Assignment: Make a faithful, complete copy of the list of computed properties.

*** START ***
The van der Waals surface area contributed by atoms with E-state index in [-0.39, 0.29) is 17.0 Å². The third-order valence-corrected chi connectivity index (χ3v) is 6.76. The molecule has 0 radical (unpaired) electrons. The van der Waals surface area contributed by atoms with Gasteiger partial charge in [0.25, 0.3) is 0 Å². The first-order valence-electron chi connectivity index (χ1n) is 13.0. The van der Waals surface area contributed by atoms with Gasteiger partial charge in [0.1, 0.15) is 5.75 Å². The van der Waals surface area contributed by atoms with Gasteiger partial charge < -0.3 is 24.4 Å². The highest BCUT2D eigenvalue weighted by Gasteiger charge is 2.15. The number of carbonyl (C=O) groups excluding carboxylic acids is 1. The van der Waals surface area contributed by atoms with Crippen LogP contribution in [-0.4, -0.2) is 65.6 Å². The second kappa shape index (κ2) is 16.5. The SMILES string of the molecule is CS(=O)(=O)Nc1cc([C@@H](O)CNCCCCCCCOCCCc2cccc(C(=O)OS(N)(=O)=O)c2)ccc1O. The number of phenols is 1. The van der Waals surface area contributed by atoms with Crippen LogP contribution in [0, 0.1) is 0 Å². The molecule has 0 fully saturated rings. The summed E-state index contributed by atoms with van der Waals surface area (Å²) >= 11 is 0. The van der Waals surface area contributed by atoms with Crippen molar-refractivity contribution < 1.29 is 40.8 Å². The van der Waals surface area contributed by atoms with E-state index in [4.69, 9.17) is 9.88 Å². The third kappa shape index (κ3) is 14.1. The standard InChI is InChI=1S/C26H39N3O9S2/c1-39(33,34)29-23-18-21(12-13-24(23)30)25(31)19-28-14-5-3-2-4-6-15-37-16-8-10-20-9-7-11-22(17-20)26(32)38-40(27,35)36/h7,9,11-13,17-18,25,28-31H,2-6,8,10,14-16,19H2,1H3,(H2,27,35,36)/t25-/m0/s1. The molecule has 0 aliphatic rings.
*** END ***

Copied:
The van der Waals surface area contributed by atoms with E-state index in [-0.39, 0.29) is 17.0 Å². The third-order valence-corrected chi connectivity index (χ3v) is 6.76. The molecule has 0 radical (unpaired) electrons. The van der Waals surface area contributed by atoms with Gasteiger partial charge in [0.25, 0.3) is 0 Å². The first-order valence-electron chi connectivity index (χ1n) is 13.0. The van der Waals surface area contributed by atoms with Gasteiger partial charge in [0.1, 0.15) is 5.75 Å². The van der Waals surface area contributed by atoms with Gasteiger partial charge < -0.3 is 24.4 Å². The highest BCUT2D eigenvalue weighted by Gasteiger charge is 2.15. The number of carbonyl (C=O) groups excluding carboxylic acids is 1. The van der Waals surface area contributed by atoms with Crippen LogP contribution in [-0.4, -0.2) is 65.6 Å². The second kappa shape index (κ2) is 16.5. The SMILES string of the molecule is CS(=O)(=O)Nc1cc([C@@H](O)CNCCCCCCCOCCCc2cccc(C(=O)OS(N)(=O)=O)c2)ccc1O. The number of phenols is 1. The van der Waals surface area contributed by atoms with Crippen LogP contribution in [0, 0.1) is 0 Å². The molecule has 0 fully saturated rings. The summed E-state index contributed by atoms with van der Waals surface area (Å²) >= 11 is 0. The van der Waals surface area contributed by atoms with Crippen molar-refractivity contribution < 1.29 is 40.8 Å². The van der Waals surface area contributed by atoms with E-state index in [4.69, 9.17) is 9.88 Å². The third kappa shape index (κ3) is 14.1. The standard InChI is InChI=1S/C26H39N3O9S2/c1-39(33,34)29-23-18-21(12-13-24(23)30)25(31)19-28-14-5-3-2-4-6-15-37-16-8-10-20-9-7-11-22(17-20)26(32)38-40(27,35)36/h7,9,11-13,17-18,25,28-31H,2-6,8,10,14-16,19H2,1H3,(H2,27,35,36)/t25-/m0/s1. The molecule has 0 aliphatic rings.